But with each event of arms treaty proposals, a certain amount of pressure is put on governments, congresses and the citizenry at large to give in, at least some, on giving up the right to keep and bear arms. This is historical, as every day we witness limits on all of our rights. Guns are no different and in some ways might lead the way in that regard.

The U.S. Senate may or may not pass this treaty, but it will come. One way or another we will be disarmed. A one world government cannot succeed so long as U.S. citizens are armed.

Please don’t be fooled into thinking that should the Senate not agree to this treaty, we are out of the woods. The mere act of Secretary of State John Kerry signing this UN Treaty, is an act that promises that the United States will do everything it can to adhere to the terms of this treaty EVEN IF THE SENATE FAILS TO RATIFY.

Mid-term elections are just around the corner. It would be good advice for me to encourage you to call or write your senator and tell them the U.S. in not interested in giving up its sovereignty and being ruled by the United Nations.

Or you can continue to live the lie.


The Protect the Wolf CON Job CONtinues

wolfpups - CopyGuest article by Rattler Rider

So wolves should be on the Endangered Species Act (ESA) list because 85% of their original range has no wolves expanded into that range. NEVER MIND that wolves would have to be on agricultural and city lands to meet that objective; competing with coyotes for mice apparently. And since the prey species is not at the population levels needed to sustain wolves on the entire original range what the hell will they eat?

Dr. Vucetich also speaks of his expertise in making judgement calls based upon the language of the ESA. Are judgement calls by experts ever dead wrong? ABSOLUTELY and Dr. Vucetich is dead wrong here and so is the ESA document. Shouldn’t the Buffalo and Elk herds that once roamed the plains be in that same range before brilliant enlightened men attempt to restore wolves onto that same range? What are we missing here? Come on Dr. V? Unenlightened minds beg to know?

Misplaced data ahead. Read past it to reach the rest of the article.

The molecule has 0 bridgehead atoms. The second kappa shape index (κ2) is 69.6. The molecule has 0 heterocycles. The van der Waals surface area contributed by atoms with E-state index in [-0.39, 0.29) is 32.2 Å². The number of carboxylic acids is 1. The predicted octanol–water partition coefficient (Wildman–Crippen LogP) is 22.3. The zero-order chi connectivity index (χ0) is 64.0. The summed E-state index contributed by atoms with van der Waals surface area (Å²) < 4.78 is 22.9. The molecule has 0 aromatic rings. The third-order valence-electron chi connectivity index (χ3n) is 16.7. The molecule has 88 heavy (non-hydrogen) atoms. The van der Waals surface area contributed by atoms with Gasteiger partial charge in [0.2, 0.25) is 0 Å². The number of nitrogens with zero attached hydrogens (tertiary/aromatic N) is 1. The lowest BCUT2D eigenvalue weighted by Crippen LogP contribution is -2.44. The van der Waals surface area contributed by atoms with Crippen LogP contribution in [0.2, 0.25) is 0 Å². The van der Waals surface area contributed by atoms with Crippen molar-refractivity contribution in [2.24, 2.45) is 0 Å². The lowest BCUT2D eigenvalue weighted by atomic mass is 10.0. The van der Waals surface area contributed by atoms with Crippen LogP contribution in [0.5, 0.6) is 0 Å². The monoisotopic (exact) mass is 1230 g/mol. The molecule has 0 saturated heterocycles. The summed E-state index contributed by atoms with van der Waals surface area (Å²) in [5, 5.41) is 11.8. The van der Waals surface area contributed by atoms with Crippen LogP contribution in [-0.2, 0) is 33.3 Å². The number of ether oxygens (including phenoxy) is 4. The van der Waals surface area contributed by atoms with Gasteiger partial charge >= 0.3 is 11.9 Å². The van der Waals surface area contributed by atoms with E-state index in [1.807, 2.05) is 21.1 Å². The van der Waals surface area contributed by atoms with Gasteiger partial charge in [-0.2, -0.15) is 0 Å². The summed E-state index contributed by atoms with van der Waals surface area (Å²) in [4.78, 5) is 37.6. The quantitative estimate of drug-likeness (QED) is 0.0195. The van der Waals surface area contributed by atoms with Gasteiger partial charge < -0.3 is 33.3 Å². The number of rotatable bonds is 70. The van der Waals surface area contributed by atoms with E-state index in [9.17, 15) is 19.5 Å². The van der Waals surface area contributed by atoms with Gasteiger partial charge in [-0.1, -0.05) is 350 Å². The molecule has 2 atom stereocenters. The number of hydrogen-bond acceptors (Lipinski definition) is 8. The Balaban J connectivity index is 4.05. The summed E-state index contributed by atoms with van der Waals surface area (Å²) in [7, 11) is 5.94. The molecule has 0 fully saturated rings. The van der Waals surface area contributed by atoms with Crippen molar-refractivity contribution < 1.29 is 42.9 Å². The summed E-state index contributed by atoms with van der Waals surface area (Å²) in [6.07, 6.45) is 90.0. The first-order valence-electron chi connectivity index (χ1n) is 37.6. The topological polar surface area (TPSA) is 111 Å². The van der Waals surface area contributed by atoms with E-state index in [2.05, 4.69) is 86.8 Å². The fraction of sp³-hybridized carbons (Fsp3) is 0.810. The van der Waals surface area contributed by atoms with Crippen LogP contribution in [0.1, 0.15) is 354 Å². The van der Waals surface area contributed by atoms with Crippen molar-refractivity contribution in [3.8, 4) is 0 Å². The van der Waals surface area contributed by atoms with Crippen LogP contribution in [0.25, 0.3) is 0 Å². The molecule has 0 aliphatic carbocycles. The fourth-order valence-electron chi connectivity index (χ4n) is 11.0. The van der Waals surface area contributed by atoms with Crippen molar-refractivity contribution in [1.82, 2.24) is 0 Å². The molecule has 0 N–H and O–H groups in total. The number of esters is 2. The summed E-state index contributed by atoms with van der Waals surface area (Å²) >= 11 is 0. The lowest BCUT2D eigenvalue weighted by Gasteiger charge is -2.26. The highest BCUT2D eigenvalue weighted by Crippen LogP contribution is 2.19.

Wait, Dr. V! Some of us get it, wolves should go onto the other 85% of their original range regardless of the fact this would prove unsustainable for the wolves and very likely create negative wolf-human-conflict. You’ve convinced me V! You really are a moron. Or you’re afraid to say what you should have said: Yes, wolves should be delisted because the prey species cannot support them on the other 85% of their “original range.” Which is what USFWS even claims as factual.

Is this why they removed you from the peer review board?

Now, the other thing here is it’s obviously long past time to rewrite the ESA. I love how you professors of vast knowledge keep proving that.


Idealism: Keep Politicians Out of Wildlife Policy Decisions

politicssuckNot only is it idealism, it’s fools play to actually think that anyone can keep politicians out of wildlife policy decisions. This is not going to happen and never has. It’s also one of the reasons politics AND environmentalism are so deeply rooted into wildlife policy decisions. It may be a problem that there exists too many outdoor enthusiasts who think just as Craig Dougherty, at Outdoor Life, in an opinion piece, when he expresses that:

I’ve pretty much come to the conclusion that the last person I want making wildlife policy is a politician. This is especially true when it comes to making major decisions on how wildlife and the future of hunting should be managed.

Well, dang! Get in line Bubba! There’s nothing I would like any more than to tell politicians to get to hell out of wildlife management and my life as a whole. As a matter of fact, those readers who know my work understand that I would like to see politicians just get to hell out…..period!

But this is idealistic poppycock. It is also one of many reasons I began writing back over a decade ago about hunting, fishing, trapping, the outdoors in general and how politics and politicians were screwing it all up. Sticking one’s head in the sand stating they are not going to contact their representative because they don’t want them involved in wildlife politics will accomplish nothing. For those who vote, try voting for somebody who believes as you do.

I despise politics in wildlife management! I’m partial to the North American Wildlife Management Model and managing game animals for surplus harvest. When politics control wildlife policy decisions, these two policies get flushed down the toilet. And we, as the real conservationists, the outdoor sportsman, are supposed to bang our heads on the floor and refuse to play anymore?

I think someone needs a time out.